The producers of the famed oysters at Whitstable in Kent are facing financial ruin after the indefinite closure of the oyster beds because of a health scare.

The producers of the famed oysters at Whitstable in Kent are facing financial ruin after the indefinite closure of the oyster beds because of a health scare.

The crisis follows the discovery of an algae-born bug, diarrhoetic shellfish poisoning (DSP), in the beds off the north Kent seaside town and comes just three years after the Whitstable beds won protected geographic location status for its oysters under European law.

As a result of the closure, Seasalter Shellfish (Whitstable) Ltd, which owns the oyster beds, has been forced to make five of its 22-strong workforce redundant, give up its harbourside offices and sell off one of its hatcheries.

"We are desolate," said Ms Elaine Kirkaldie, a partner in the company. "We are in real trouble and we can only wait to see how much deeper that will get."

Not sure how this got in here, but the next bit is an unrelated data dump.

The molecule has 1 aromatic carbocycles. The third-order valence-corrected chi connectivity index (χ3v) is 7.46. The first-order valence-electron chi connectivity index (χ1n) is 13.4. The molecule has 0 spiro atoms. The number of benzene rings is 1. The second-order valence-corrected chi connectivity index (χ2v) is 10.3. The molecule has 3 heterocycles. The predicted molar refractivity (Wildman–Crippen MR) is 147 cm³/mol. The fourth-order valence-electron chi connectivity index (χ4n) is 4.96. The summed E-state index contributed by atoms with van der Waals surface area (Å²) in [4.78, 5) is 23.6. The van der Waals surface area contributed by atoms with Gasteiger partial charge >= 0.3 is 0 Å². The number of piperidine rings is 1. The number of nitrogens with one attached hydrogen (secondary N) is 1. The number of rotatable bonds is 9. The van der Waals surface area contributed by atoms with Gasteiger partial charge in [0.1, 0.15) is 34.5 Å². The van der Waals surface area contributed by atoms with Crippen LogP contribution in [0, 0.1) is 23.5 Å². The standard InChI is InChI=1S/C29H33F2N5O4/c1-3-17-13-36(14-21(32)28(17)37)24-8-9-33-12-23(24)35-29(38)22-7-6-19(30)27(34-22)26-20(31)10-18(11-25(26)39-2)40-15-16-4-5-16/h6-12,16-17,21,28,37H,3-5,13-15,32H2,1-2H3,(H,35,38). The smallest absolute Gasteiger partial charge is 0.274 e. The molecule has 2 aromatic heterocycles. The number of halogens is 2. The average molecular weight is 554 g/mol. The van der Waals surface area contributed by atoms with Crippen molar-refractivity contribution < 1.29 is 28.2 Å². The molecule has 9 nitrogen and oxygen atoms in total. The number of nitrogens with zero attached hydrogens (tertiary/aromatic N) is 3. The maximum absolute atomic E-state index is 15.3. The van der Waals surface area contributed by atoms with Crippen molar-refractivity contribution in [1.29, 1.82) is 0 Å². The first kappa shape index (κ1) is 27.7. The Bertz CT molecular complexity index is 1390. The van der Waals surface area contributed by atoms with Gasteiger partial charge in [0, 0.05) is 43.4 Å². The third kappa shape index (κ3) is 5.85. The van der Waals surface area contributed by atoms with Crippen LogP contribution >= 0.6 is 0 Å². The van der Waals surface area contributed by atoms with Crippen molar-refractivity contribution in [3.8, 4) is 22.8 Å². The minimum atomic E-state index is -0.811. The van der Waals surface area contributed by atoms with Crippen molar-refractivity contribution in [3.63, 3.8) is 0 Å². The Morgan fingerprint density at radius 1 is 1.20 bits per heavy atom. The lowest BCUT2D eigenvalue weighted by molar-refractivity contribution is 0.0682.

DSP, which has never before affected the Whitstable waters, causes diarrhoea and sickness within hours of eating infected shellfish. It was discovered during routine monitoring three weeks ago - not in the oysters themselves, but in the cockles and clams which share the beds, and which are owned by the company.

Indeed, the firm has been doubly hit by misfortune. It also sells seed oysters, mainly to Ireland, which then supplies the French oyster market. But because of pollution fears after the Erika oil disaster in Brittany before Christmas,French demand has dropped sharply.

Marine biologist John Bayes, the firm's managing director, said that the business would normally be selling 20 tons of cockles a week, as well as oysters and clams if his beds were open. "It is costing us about £1,000 a day and that just can't go on indefinitely."

He believes the infection may be due to the wet spring following two dry summers. "It is possible that all the rain has washed nutrients into the estuary, which have turned it into a soup ideal for the algae to breed," he says. "The thing about the Thames estuary normally is that there is a good exchange of seas to flush everything away."

Scientists are monitoring the shellfish weekly; a minimum of two consecutive all-clears are needed before the area can be deemed safe.

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